Skip to content Skip to site navigation

Article

Comments

Greenwashing with coldwater?

Is P&G’s Tide Coldwater just more greenwashing?

Everyone who listens to Umbra knows you should wash your clothes in cold water. Sounds like the folks over at Procter & Gamble might be listening. I give you Tide Coldwater. Here is the marketing spiel from the Tide website: Tide Coldwater provides a deep clean in the care of cold water, making it the coolest way to clean. When used in a cold water wash, Tide Coldwater can: Remove even stubborn stains better than the leading competitive liquid detergent in warm water Save energy and money by lowering your heating bills Help colors stay brighter and whites stay whiter …

Read more: Uncategorized

Comments

Comments

Spruce Almighty

Federal judge says Bush rule change on logging illegal The Bush administration broke the law last year when it changed the rules on logging in the Pacific Northwest, a federal judge ruled this week. The Northwest Forest Plan of 1994 requires the government to survey many proposed timber sales for the presence of rare plants and animals, and manage cuts to protect them. This "look before you log" rule has been crucial to protecting the Northwest's forests from overcutting, environmental advocates say, in part because it has empowered such advocates to appeal proposed timber sales and conduct citizen surveys of …

Read more: Uncategorized

Comments

Dam removal

Author declines to make pun, citing ‘posting rules’

The Milltown Dam at the confluence of the Clark Fork and Blackfoot Rivers near Missoula, Mont., will be removed, returning the rivers to their original flow by 2009, according to an agreement reached this week. The folks over at Environmental Economics recently ran a post connecting such dam removals with cost-benefit analyses, pointing to a Time article, archived but available in PDF here. The case of the Milltown Dam has an interesting additional layer to it, as the dam is also the largest Superfund site in the country. Toxic waste has piled up behind the dam as a result of …

Read more: Uncategorized

Comments

Science and environmentalism

Does respect for the former help the latter?

A while ago I posted about environmentalism and the religious worldview. I'm afraid that post was overbroad and led to a discussion about whether one can be a religious environmentalist (of course one can) and, more tediously, whether religion is "good" or "evil" overall. But I had a more specific question in mind. Let me approach it from another direction. This week Bush came out in favor of teaching "intelligent design" alongside evolution in school science classes. I've been debating whether to post about this. This is an environmental blog. Is it an environmental issue? I think it is, if …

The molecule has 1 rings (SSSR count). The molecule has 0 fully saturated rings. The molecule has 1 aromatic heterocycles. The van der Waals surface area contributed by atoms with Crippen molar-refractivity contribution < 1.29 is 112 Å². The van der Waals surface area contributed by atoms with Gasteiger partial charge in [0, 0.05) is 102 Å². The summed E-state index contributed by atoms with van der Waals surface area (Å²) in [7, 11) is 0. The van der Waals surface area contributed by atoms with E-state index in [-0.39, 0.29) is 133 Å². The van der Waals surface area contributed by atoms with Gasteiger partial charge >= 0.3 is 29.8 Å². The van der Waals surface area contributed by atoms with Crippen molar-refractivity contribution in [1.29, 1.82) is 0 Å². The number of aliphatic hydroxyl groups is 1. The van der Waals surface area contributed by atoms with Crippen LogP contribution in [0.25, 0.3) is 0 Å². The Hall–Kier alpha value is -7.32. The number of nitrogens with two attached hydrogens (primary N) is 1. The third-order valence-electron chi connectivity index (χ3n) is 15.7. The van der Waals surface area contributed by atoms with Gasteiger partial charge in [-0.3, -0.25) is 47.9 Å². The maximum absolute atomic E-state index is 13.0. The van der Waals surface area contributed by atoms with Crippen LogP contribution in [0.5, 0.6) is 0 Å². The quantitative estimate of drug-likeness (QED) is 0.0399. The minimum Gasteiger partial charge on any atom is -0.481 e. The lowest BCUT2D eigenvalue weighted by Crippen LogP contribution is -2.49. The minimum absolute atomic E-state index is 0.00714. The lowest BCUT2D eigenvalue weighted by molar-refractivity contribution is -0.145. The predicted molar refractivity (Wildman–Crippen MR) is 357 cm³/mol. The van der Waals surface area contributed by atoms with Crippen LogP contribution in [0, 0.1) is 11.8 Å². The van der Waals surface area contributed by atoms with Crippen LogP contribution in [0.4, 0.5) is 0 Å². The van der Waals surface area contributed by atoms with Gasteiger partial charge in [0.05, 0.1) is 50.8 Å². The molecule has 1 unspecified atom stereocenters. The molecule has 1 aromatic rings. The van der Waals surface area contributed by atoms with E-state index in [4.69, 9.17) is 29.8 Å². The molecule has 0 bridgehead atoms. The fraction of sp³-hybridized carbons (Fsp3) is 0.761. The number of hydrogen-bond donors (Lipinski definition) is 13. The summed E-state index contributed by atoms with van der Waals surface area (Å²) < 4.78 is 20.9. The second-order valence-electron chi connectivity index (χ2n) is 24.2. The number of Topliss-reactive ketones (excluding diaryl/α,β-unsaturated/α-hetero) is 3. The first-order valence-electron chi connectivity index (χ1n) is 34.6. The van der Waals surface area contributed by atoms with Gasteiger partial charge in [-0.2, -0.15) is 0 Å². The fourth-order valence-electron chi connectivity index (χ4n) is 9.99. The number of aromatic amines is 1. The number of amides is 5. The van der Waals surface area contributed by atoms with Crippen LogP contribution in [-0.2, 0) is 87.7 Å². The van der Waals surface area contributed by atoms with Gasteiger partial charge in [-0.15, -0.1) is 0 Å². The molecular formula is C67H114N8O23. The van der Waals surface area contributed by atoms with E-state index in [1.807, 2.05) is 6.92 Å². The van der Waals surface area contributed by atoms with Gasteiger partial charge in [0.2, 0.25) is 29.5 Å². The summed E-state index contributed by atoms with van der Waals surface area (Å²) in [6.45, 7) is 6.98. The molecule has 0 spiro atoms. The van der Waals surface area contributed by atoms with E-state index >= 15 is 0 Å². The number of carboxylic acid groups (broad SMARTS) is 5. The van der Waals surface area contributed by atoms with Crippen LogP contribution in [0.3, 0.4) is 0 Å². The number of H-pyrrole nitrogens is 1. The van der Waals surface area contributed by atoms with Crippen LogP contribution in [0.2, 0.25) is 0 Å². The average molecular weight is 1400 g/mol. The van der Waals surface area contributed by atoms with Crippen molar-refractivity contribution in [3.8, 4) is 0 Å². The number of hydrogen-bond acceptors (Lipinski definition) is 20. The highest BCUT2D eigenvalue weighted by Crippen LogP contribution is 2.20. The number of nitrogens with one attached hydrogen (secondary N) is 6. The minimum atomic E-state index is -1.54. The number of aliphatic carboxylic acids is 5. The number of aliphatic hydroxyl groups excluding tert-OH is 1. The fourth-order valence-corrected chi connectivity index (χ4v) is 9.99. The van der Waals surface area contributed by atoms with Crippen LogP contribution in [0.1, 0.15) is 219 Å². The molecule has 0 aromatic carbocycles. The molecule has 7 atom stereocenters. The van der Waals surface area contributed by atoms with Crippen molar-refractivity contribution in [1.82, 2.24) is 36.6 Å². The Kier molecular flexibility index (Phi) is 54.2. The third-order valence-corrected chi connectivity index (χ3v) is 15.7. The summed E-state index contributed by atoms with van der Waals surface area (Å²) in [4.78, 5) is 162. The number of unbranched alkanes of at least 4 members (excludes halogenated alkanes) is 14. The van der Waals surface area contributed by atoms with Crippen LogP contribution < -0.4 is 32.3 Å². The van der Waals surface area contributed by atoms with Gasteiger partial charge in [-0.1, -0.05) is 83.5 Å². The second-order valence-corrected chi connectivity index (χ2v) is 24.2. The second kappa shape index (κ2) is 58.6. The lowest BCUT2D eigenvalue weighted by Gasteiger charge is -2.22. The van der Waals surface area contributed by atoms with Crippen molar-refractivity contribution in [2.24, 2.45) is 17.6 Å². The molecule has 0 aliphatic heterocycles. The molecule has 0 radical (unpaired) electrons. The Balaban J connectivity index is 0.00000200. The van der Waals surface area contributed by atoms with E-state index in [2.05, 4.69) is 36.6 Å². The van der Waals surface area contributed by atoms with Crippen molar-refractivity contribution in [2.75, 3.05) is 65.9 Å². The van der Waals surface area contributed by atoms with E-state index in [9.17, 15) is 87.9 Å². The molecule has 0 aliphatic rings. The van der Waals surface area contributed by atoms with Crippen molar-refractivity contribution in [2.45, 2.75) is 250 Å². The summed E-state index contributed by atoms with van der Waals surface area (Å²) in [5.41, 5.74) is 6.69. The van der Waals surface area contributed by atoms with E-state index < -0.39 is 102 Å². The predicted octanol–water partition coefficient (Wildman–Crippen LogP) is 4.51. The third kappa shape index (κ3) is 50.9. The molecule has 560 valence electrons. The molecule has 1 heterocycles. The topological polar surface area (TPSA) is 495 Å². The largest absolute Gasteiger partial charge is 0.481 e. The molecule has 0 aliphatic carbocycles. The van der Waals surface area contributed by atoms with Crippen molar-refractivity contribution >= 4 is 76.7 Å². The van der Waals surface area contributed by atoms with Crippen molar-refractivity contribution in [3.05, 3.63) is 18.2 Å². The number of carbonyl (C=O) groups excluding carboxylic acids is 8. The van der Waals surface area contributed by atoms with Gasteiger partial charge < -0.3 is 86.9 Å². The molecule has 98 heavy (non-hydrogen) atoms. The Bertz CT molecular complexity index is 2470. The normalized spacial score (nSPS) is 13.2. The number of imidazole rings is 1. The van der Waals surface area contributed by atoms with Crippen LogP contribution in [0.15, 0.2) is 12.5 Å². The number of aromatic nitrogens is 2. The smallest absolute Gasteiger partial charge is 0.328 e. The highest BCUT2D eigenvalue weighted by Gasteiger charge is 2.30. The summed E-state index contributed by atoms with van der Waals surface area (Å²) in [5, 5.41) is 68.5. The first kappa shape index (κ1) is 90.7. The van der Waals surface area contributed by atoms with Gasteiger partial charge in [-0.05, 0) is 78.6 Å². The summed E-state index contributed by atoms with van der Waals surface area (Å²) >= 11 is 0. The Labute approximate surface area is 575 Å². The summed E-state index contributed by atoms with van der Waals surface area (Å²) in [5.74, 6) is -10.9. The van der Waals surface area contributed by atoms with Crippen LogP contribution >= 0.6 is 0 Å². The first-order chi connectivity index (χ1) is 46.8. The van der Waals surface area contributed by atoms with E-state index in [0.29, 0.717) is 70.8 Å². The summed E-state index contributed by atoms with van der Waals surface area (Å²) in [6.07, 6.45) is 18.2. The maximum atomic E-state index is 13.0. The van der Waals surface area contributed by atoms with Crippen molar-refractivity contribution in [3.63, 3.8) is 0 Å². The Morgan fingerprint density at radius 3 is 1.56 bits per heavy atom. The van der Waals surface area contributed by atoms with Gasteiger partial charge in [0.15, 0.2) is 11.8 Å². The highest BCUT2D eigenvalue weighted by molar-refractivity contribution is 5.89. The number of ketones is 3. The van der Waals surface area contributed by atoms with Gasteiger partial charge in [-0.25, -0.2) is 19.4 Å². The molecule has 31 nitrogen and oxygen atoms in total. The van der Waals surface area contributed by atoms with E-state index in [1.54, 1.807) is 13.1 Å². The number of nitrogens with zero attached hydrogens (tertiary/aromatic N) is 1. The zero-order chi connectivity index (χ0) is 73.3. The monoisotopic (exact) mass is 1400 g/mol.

Read more: Uncategorized

Comments

To the states!

Individual legislatures take up eminent domain laws

For all the hubbub about the Supreme Court's ruling in Kelo v. City of New London -- that eminent domain could be applied to cases where "economic development" was the public use in question -- the response of state legislatures has been swift. The decision did not prevent states from making their own laws regarding the scope of eminent domain, and public opposition to the ruling has been widespread and bipartisan. An article in USA Today detailed the states' responses and had this to say: In Washington, U.S. Sen. John Cornyn, R-Texas, said his office received more calls from constituents …

Read more: Uncategorized

Comments

Peak oil consensus

Reasonable people largely agree about what we should be doing

There's a short-but-great exchange today in the Wall Street Journal on the subject of peak oil. You have to subscribe to read it there, but PeakOil has reprinted it in full. It's a conversation between James Hamilton, an economist at UC San Diego (blog here), and Robert Kaufmann of Boston U's Center for Energy & Environmental Studies (what, no blog?!). Generally speaking, Kaufmann favors government intervention in markets to prepare for peak oil, and Hamilton favors letting the free market sort it out. But neither is dogmatic or shrill, and the exchange is quite enlightening, ending in a surprising degree …

Read more: Uncategorized

Comments

Big papers (finally) taking note of hormone-disrupting chemicals

WSJ, USA Today highlight dangers

The Wall Street Journal astounded many in the green community last week when it launched a series on toxic chemicals with an in-depth page A1 story on endocrine disruptors, which, even in teeny-tiny amounts, muck up the functioning of human bodies, according to an ever-growing body of scientific studies. Now USA Today is getting in on the game with "Are our products our enemy?" Here, reporter Elizabeth Weise's delightfully melodramatic lead: Like the glint of a knife in the dark, a laboratory accident in 1998 helped scientists realize that some chemicals commonly used to make life more convenient can be …

Read more: Uncategorized

Comments

Let’s save our environment

Funniest thing ever? Possibly. (Thanks to reader Brian B.)

Read more: Uncategorized

Comments

We Hear Helsinki Is Beautiful This Time of Year

The desertification of southern Europe may be under way With 2003's deadly European heat wave still lingering in memory, this summer's spiking temperatures, rampant forest fires, and record droughts along the Mediterranean are increasingly being seen not as freaky aberrations, but signs of global warming. Dozens of fires have burned from Greece to Portugal. Some Spanish water reservoirs are 80 percent below capacity, and provincial governments are sparring over alleged water theft and illegal wells. The whole of Portugal is gripped by a major drought. In France, this year's extreme aridity spawned an invasion of rapacious locusts in the southern …

Read more: Uncategorized